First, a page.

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Review
, 316 (5), G563-G573

Gut Microbiota in Liver Disease: Too Much Is Harmful, Nothing at All Is Not Helpful Either

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Review

Gut Microbiota in Liver Disease: Too Much Is Harmful, Nothing at All Is Not Helpful Either

Phillipp Hartmann et al. Am J Physiol Gastrointest Liver Physiol.

Abstract

The intestinal microbiome plays a major role in the pathogenesis of liver disease, with a hallmark event being dysbiosis, or an imbalance of pathobionts and beneficial bacteria with the associated deleterious effects on their host. Reducing the number of intestinal bacteria with antibiotic treatment is generally advantageous in experimental liver diseases. Complete absence of intestinal microbiota as in germ-free rodents can be protective in autoimmune hepatitis and hepatic tumors induced by chemicals, or it can exacerbate disease as in acute toxic liver injury and liver fibrosis/cirrhosis. In alcoholic liver disease, nonalcoholic fatty liver disease, and autoimmune cholangiopathies, germ-free status can be associated with worsened or improved hepatic phenotype depending on the experimental model and type of rodent. Some of the unexpected outcomes can be explained by the limitations of rodents raised in a germ-free environment including a deficient immune system and an altered metabolism of lipids, cholesterol, xenobiotics/toxins, and bile acids. Given these limitations and to advance understanding of the interactions between host and intestinal microbiota, simplified model systems such as humanized gnotobiotic mice, or gnotobiotic mice monoassociated with a single bacterial strain or colonized with a defined set of microbes, are unique and useful models for investigation of liver disease in a complex ecosystem.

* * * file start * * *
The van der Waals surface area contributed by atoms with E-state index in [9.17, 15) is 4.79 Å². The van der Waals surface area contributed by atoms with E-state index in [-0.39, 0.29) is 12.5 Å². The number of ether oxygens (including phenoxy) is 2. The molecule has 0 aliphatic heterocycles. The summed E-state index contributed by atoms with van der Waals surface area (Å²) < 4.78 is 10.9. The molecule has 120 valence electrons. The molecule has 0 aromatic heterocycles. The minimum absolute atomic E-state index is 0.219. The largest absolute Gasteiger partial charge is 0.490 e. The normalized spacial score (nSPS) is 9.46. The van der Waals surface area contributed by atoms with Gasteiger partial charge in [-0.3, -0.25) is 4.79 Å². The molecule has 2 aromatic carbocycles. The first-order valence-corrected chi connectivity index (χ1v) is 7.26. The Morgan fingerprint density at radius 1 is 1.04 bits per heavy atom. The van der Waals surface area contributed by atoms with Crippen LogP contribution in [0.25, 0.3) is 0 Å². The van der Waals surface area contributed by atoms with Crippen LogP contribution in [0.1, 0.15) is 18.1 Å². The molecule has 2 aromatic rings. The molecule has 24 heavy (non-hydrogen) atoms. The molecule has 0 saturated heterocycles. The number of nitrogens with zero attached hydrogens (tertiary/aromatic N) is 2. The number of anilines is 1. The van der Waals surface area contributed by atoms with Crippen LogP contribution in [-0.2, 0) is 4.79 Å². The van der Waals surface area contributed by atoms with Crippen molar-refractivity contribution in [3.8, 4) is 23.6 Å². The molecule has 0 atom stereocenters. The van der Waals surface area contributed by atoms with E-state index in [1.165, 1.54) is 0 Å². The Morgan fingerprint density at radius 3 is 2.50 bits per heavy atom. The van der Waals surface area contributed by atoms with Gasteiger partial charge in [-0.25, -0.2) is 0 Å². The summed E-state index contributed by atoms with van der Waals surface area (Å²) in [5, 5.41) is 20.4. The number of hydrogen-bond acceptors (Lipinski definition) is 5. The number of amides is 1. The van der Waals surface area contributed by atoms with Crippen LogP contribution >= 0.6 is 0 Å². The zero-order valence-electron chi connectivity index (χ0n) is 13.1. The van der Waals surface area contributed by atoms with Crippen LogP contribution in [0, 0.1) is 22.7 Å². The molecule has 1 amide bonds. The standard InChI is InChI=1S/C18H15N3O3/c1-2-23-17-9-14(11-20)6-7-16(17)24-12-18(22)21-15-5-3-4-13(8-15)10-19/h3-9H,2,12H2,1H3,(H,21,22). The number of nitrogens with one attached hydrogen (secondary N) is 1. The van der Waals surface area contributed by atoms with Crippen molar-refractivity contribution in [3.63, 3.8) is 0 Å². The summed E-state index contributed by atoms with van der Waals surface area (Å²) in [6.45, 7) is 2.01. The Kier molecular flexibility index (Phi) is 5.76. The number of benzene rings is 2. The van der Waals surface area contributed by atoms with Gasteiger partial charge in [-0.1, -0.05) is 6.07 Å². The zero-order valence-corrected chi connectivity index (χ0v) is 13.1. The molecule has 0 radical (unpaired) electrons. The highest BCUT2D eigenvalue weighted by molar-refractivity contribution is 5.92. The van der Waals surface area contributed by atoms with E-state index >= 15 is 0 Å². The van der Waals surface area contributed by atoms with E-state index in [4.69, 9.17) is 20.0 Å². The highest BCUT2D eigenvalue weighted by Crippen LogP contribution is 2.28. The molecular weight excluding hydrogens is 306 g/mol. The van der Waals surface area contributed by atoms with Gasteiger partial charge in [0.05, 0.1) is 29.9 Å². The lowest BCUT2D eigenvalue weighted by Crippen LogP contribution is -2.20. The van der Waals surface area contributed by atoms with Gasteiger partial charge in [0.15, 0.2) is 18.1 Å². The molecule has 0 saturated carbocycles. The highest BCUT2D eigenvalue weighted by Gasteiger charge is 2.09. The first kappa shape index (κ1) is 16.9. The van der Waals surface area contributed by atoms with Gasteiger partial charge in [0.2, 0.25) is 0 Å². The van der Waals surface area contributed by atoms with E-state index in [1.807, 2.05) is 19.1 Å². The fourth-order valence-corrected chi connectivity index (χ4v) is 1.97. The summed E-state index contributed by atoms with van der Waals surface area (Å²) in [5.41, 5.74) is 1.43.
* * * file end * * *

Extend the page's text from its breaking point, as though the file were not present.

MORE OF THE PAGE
Keywords: antibiotics; germ-free; humanized rodents; liver disease; microbiota.

Conflict of interest statement

No conflicts of interest, financial or otherwise, are declared by the authors.

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